Mystery surrounds the town of Summertime, Indiana, where fifteen-year-old Tommy Walker and his little sister are sent to live with relatives they’ve never met. Tommy soon makes friends with Finn Wilds, a rebellious local who lives with his volatile and abusive stepfather, who also happens to be the town’s sheriff.
Finn invites Tommy to late night meetings in the woods, where Tommy gets to know two girls. He forms a special and unique connection with both girls. The meetings become a place where the kids, who don’t fit in at school, or home can finally belong. As the group of friends unravel clues to a cold case murder and kidnapping— they learn the truth is darker and closer than they ever imagined. Even if they live to tell, will anyone believe them?
Targeted Age Group:: 12 plus
What Inspired You to Write Your Book?
My work with foster kids was a big part of my inspiration for writing Nocturnal Meetings. I met so many resilient kids. This book deals with kids who come from difficult home lives. I also found inspiration from my true crime obsession.
How Did You Come up With Your Characters?
My main characters, Tommy was a composite of two people I knew in different stages of my life. One boy, I had met in high school during a Saturday detention. He later dropped out of school to help support his single mother with MS. The second boy I met while working as a school social worker. He grew up with a mother who was addicted to drugs. He helped care for his younger siblings and kept his family together for a long time. Both had a lot of heart like my protagonist. I could hear them when I wrote as Tommy.
The pounding woke me up. I was half asleep and freezing because we kept the thermostat at fifty. I grabbed a blanket from the bed and wrapped it around my body and got up. The dawn crept in through the flimsy blinds.
I walked into the living room, rubbing my eyes with my fingers, under the fluorescent glare. I saw my mom open the door. An older, black lady in a business suit stood there, with two police officers posed just behind her. They all wedged their way in. One of the officers was Hispanic with a bone-clean head and Van Dyke. The other officer was a muscly, white guy with a big neck and bloated face.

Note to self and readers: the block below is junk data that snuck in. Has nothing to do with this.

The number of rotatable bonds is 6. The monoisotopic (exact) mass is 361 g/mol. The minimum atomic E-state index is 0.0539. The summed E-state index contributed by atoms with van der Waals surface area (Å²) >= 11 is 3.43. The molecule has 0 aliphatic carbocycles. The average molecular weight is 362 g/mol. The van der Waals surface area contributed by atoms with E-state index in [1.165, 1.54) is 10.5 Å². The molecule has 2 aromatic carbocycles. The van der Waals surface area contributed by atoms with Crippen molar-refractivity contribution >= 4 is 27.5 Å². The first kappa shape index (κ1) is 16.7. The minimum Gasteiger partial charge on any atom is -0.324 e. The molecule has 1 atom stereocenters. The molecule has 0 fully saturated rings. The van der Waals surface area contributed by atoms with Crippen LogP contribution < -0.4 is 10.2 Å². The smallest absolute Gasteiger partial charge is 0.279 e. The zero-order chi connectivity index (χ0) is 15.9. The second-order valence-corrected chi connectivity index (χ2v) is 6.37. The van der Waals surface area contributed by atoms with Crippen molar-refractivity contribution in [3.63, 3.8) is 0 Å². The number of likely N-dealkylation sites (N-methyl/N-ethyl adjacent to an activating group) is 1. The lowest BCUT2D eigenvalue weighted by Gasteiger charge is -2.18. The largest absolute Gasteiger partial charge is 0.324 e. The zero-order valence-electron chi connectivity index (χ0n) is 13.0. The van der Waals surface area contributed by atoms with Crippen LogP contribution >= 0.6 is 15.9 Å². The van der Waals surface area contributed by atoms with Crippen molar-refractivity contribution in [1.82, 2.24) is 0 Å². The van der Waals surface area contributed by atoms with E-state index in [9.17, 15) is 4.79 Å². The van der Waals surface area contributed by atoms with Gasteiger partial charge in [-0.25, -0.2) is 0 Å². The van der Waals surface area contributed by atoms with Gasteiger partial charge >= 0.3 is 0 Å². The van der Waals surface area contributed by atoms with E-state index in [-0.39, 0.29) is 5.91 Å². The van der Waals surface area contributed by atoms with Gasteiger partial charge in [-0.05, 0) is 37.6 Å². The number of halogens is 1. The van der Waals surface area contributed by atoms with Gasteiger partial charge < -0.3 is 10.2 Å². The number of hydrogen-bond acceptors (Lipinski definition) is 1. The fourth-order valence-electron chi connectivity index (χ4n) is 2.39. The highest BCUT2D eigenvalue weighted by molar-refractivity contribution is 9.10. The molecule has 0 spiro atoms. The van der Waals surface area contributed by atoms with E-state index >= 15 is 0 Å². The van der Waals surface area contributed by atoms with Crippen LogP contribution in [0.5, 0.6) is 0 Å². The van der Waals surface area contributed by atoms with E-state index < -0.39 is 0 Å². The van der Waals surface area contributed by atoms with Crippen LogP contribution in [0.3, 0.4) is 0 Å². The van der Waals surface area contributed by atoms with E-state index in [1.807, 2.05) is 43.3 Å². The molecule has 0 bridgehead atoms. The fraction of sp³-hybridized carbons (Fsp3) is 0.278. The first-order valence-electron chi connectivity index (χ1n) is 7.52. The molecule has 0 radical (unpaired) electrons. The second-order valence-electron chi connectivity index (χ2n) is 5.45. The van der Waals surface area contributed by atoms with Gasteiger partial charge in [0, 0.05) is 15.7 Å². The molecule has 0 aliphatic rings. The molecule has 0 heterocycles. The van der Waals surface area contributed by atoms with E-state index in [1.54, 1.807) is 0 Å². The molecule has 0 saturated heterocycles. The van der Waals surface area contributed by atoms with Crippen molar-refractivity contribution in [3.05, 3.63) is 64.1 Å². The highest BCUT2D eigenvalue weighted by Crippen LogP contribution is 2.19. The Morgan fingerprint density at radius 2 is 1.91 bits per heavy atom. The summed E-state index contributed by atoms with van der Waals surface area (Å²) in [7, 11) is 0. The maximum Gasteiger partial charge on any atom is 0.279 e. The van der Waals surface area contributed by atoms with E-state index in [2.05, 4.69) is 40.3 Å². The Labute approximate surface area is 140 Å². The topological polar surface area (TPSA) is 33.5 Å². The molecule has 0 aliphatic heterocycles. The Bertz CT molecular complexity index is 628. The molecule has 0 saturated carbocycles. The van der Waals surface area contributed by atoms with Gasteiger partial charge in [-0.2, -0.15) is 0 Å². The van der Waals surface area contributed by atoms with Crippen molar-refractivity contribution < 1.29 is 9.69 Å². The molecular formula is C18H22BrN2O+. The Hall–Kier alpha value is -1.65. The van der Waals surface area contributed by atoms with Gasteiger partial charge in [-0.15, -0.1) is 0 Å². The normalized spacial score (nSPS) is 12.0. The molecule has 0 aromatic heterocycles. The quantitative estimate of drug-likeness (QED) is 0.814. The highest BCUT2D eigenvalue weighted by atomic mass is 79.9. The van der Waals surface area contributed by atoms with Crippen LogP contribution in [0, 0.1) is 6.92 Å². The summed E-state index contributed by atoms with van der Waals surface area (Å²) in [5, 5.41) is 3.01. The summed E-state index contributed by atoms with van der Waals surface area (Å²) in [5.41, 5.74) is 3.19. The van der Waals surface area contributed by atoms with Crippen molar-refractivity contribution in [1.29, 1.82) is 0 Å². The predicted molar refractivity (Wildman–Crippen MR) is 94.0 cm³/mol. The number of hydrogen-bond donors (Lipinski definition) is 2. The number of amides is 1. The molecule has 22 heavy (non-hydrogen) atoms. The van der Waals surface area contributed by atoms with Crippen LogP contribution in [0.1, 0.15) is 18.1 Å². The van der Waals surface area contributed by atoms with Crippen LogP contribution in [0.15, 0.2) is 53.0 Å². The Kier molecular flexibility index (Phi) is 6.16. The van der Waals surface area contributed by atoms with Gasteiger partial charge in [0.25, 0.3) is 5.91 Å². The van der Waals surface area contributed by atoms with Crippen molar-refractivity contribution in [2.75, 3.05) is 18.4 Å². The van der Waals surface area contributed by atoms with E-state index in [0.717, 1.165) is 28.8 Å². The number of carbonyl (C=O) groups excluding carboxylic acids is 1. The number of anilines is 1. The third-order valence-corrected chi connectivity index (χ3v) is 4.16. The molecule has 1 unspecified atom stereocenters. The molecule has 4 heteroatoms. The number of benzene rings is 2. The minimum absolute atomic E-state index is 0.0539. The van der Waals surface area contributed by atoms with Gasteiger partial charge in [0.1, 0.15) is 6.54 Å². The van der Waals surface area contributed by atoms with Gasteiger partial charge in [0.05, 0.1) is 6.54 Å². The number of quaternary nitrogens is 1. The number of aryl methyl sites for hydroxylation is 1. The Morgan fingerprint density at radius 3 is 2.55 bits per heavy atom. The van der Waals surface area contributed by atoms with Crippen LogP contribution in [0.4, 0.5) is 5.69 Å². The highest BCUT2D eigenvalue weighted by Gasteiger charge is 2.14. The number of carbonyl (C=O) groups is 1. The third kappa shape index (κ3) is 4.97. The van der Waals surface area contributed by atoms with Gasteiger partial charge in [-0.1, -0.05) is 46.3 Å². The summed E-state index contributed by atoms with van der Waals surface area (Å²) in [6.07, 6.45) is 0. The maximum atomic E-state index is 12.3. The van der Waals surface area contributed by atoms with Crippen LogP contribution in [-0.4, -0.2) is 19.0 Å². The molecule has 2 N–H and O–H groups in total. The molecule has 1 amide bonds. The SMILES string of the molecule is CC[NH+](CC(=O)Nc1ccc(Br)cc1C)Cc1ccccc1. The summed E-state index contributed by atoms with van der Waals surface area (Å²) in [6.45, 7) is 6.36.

The lady asked my mom if she was Jennifer Walker. My mom made a noncommittal noise, before saying, “Yeah.” Next, the lady told my mom her name, and that she was with The Department of Child Welfare. I took a couple steps toward them. The lady talked to my mom. “I am here for the welfare of the children.”
My mom asked her to “Please go.”
The social worker did this thing where she put her hand up and said, “Ah, ah, ah, I am here for the welfare of these children.” This time, the lady overenunciated each word.
My mom looked small and shaky. She started to slur her words a little. “I’m a good mom.” She looked over at me, her eyes with a peculiar glaze over them. Her right hand was nervously clutching at her collarbone as she said my name over and over like I could get her out of this. The police officers came out of my mom’s room.
I didn’t know what to do. “She’s a good mom,” I mumbled. I heard the patter of small, quick feet. I turned to see Isabella running to me. I picked her up. Her face never left my shoulder.
The caseworker was a fat woman made puffier by superiority. The white officer held up a small bag of crack and looked at my mom. I flinched inside. My mom always told me not to use anything stronger than pot. “You’re going with us, good mom,” he said. I hated that guy.
That was it. I felt a twist in my gut. My life ended.
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